Jerash (Jordan)

Roman aqueducts: Gerasa (Jordan) Jerash - GERASA
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In the early phases of present Jerash there must have been a certain balance between the water needs of ancient Gerasa (present Jerash, in Hellenistic times also called Antiochia on the Chrysorhoas) and the available water sources. The town was situated along the banks of the Wadi Jerash (the ancient Chrysorhoas - gold river) a tributary of the Wadi Zarqa. Within the future town walls there was a spring present with a total capacity irregularly between 1500 and 15.000 m3/day which supplied the local houses, the gardens in the area and from the second century AD onwards the eastern baths. Until now 'Ain Karawan supplies water to its surroundings. Unfortunately the level of the source was too low to feed the ancient city on the W side of the present Wadi Jerash.
Apart from that, there were many cisterns fed by rainwater.

As the town became more and more prosperous and flourishing as agricultural and trade center, the standard of living rose and so did the private consumption, the need for (a) new bath house(s), a nymphaeum and/or more fountains. Subsequently the need for a more abundant water supply rose too. In total the remains of seven bathhouses (plus one in Birketein), 1 nymphaeum and numerous fountains have been found until now.

Springs 1200 m N of Gerasa fed the reservoir of Birketein (=double pool) which had a rectangular shape and was divided into two parts by a barrier wall. It is 43,5 m wide, 88,5 m long and some 3 m deep. Originally a colonnade, which can be dated to 209 AD ran along the western side framing the ancient processional way, which was lined with funerary monuments, from the northern gate of Gerasa via the Birketein pools to the Tomb of Germanus, some 100 m to the north. Birketein was a luxury ′suburb′ including a theater, at the same time a cult place for the Phoenician divinity of Maiuma(s) with its annual nautical festival which involved, among other activities, the ritual submersion of naked women.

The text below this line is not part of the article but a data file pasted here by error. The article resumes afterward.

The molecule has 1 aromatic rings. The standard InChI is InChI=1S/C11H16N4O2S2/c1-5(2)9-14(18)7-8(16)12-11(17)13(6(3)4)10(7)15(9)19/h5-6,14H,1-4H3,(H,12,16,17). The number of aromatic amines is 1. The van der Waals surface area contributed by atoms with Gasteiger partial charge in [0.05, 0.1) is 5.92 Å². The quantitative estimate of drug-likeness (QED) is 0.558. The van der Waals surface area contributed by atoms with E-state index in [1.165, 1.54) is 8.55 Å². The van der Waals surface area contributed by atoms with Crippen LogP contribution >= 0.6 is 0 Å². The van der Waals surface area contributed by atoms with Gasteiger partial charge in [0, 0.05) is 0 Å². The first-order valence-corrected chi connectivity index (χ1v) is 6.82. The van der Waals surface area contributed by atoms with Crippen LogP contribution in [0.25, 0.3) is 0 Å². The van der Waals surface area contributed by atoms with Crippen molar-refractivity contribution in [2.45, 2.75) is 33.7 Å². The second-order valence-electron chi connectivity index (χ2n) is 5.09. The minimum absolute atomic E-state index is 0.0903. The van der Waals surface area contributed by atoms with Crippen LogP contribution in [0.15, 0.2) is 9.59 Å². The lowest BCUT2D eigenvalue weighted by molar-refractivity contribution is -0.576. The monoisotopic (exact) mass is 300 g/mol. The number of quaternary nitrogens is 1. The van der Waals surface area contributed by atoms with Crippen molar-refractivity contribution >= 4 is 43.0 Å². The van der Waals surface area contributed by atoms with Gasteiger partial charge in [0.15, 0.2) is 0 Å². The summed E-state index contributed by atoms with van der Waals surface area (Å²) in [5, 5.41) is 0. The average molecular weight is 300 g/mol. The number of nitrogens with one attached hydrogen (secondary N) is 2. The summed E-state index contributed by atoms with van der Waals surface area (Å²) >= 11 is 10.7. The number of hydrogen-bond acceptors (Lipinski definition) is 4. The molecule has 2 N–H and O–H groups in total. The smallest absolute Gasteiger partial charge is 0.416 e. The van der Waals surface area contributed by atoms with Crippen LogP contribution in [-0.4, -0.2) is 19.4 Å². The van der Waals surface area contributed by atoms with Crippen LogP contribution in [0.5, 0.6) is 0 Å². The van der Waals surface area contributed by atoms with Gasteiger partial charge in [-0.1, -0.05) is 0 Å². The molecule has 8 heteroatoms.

However the water level in the reservoir was to low to supply the city center of Gerasa with fresh water. The Birketein water was (and still is) only used for local agricultural purposes.

In a wider range around Gerasa there were more springs present on higher grounds like 'Ain Suf and 'Ain Shawahid, at the low end of the village Deir-el-Liyyat. It is obvious that this water could have been brought to the higher parts of the W side of the city by means of an aqueduct. Because of the local terrain conditions a siphon must have been part of the arrangement. However, until now no concrete remains have been found that can confirm this hypothesis.

On the other hand only a small part of an aqueduct structure have been found between the 'Ain Karawan spring and the eastern bathhouse.

Wilke D. Schram

Jerash - GERASA

Item Info
Length unknown
Cross-section unknown
Volume unknown
Gradient unknown
Period unknown
  • possibly a siphon

Recommended literature : A. Hoffmann and S. Kerner: Gadara - Gerasa und die Dekapolis (2002) (in German)
Recommended website   : non
How to visit                  : By bus from 'Amman. Entrance at the S side of the site, near the hippodrome.
HOME More literature on more aqueducts Last modified: November, 2007 - (webmaster)

Map of Gerasa

Map of Birketein

Birketein pools

Southern pool

Modern outlet

Modern basins

'Ain Karawan source

Modern pumping-station

Water supply

Terracotta pipes

Fountain along the Cardo

Small fountain

Backside of a fountain

Famous nymphaeum


Holes in the front

Street fountain

Another street fountain

Remains of an aqueduct